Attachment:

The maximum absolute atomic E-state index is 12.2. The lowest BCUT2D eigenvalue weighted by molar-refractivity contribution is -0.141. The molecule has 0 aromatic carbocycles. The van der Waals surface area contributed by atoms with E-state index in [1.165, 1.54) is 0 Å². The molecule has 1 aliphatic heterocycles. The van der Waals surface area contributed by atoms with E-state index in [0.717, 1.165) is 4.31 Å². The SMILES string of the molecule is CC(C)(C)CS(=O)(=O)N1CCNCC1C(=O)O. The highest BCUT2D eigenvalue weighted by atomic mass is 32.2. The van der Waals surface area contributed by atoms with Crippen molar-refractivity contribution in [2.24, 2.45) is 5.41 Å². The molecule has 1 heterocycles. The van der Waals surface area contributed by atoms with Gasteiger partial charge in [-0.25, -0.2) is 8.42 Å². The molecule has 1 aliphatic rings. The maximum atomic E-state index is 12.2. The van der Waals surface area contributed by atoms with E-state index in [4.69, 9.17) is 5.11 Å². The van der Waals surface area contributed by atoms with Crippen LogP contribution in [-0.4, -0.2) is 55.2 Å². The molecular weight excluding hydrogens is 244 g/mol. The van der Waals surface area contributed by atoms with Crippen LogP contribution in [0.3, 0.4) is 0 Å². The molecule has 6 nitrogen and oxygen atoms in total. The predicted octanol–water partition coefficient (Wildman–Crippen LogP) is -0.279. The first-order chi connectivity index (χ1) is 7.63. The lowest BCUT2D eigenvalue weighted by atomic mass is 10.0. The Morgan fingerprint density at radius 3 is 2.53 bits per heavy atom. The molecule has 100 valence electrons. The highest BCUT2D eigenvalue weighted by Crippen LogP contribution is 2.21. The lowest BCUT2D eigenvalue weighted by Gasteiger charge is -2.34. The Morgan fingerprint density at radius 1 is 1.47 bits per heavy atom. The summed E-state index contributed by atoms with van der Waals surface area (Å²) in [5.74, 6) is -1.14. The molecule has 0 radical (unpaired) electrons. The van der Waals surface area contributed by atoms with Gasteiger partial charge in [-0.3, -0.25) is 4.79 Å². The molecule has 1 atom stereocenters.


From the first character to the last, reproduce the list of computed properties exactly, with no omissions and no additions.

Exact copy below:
The maximum absolute atomic E-state index is 12.2. The lowest BCUT2D eigenvalue weighted by molar-refractivity contribution is -0.141. The molecule has 0 aromatic carbocycles. The van der Waals surface area contributed by atoms with E-state index in [1.165, 1.54) is 0 Å². The molecule has 1 aliphatic heterocycles. The van der Waals surface area contributed by atoms with E-state index in [0.717, 1.165) is 4.31 Å². The SMILES string of the molecule is CC(C)(C)CS(=O)(=O)N1CCNCC1C(=O)O. The highest BCUT2D eigenvalue weighted by atomic mass is 32.2. The van der Waals surface area contributed by atoms with Crippen molar-refractivity contribution in [2.24, 2.45) is 5.41 Å². The molecule has 1 heterocycles. The van der Waals surface area contributed by atoms with Gasteiger partial charge in [-0.25, -0.2) is 8.42 Å². The molecule has 1 aliphatic rings. The maximum atomic E-state index is 12.2. The van der Waals surface area contributed by atoms with E-state index in [4.69, 9.17) is 5.11 Å². The van der Waals surface area contributed by atoms with Crippen LogP contribution in [-0.4, -0.2) is 55.2 Å². The molecular weight excluding hydrogens is 244 g/mol. The van der Waals surface area contributed by atoms with Crippen LogP contribution in [0.3, 0.4) is 0 Å². The molecule has 6 nitrogen and oxygen atoms in total. The predicted octanol–water partition coefficient (Wildman–Crippen LogP) is -0.279. The first-order chi connectivity index (χ1) is 7.63. The lowest BCUT2D eigenvalue weighted by atomic mass is 10.0. The Morgan fingerprint density at radius 3 is 2.53 bits per heavy atom. The molecule has 100 valence electrons. The highest BCUT2D eigenvalue weighted by Crippen LogP contribution is 2.21. The lowest BCUT2D eigenvalue weighted by Gasteiger charge is -2.34. The Morgan fingerprint density at radius 1 is 1.47 bits per heavy atom. The summed E-state index contributed by atoms with van der Waals surface area (Å²) in [5.74, 6) is -1.14. The molecule has 0 radical (unpaired) electrons. The van der Waals surface area contributed by atoms with Gasteiger partial charge in [-0.3, -0.25) is 4.79 Å². The molecule has 1 atom stereocenters.